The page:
Capital Markets and Portfolio Investment
The GOP allows foreign portfolio investment. Neither the GOP nor its Central Bank place restrictions on international transactions.
The country has its own stock market, the Lima Stock Exchange (Bolsa de Valores de Lima or BVL). The BVL is a member of the Integrated Latin American Market (MILA), which includes the stock markets from Pacific Alliance countries (Peru, Chile, Colombia, and Mexico) and seeks to integrate their stock exchanges to develop their capital markets. In December 2017, the GOP implemented a capital markets promotion law that will enable mutual funds registered in Pacific Alliance countries to trade in the Lima Stock Exchange starting in July 2018.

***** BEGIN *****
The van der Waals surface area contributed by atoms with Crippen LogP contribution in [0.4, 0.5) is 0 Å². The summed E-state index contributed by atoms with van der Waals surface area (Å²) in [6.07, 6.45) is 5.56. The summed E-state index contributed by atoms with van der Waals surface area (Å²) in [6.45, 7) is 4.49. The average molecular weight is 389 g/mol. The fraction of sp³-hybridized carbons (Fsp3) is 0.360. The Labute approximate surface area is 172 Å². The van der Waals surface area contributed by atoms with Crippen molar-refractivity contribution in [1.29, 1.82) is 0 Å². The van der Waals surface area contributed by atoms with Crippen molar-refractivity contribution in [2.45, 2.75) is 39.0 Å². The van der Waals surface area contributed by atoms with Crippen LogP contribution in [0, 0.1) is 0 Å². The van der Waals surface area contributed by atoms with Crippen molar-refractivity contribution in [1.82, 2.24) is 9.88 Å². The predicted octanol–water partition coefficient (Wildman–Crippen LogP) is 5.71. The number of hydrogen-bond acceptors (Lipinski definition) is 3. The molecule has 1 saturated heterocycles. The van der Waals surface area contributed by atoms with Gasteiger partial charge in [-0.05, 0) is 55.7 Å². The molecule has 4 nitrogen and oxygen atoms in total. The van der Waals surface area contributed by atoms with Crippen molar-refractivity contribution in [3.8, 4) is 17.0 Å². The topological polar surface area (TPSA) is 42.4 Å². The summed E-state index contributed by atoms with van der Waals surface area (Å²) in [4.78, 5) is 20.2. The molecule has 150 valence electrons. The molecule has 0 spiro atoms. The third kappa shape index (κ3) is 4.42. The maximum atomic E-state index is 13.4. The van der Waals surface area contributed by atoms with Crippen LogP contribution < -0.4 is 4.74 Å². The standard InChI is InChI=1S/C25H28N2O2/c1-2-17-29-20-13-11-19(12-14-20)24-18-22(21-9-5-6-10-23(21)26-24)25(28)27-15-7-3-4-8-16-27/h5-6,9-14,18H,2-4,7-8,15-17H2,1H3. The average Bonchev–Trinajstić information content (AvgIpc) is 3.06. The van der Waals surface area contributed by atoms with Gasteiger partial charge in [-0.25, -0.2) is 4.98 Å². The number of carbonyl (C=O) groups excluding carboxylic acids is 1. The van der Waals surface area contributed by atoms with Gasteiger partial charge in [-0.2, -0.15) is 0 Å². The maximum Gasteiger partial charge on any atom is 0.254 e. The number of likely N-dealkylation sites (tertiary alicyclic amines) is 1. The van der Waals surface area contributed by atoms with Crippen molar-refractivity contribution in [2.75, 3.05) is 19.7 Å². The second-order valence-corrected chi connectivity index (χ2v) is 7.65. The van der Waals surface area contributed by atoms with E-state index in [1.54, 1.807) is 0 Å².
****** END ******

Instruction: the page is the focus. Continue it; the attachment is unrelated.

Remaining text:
The Securities Market Superintendence (SMV) is the GOP entity charged with regulating the securities and commodities markets. Following the IMF’s recommendations, the GOP passed a law reforming the SMV’s predecessor, CONASEV (the National Commission for the Supervision of Companies, Securities, and Exchanges). SMV’s mandate includes controlling securities market participants, maintaining a transparent and orderly market, setting accounting standards, and publishing financial information about listed companies. SMV requires stock issuers to report events that may affect the stock, the company, or any public offerings. This requirement promotes market transparency, and aims to prevent fraud. Trading on insider information is a crime, with some reported prosecutions in past years. SMV must vet all firms listed on the Lima Stock Exchange or the Public Registry of Securities. SMV also maintains the Public Registry of Securities and Stock Brokers. SMV is studying ways to improve the regulatory system to encourage and facilitate portfolio investment.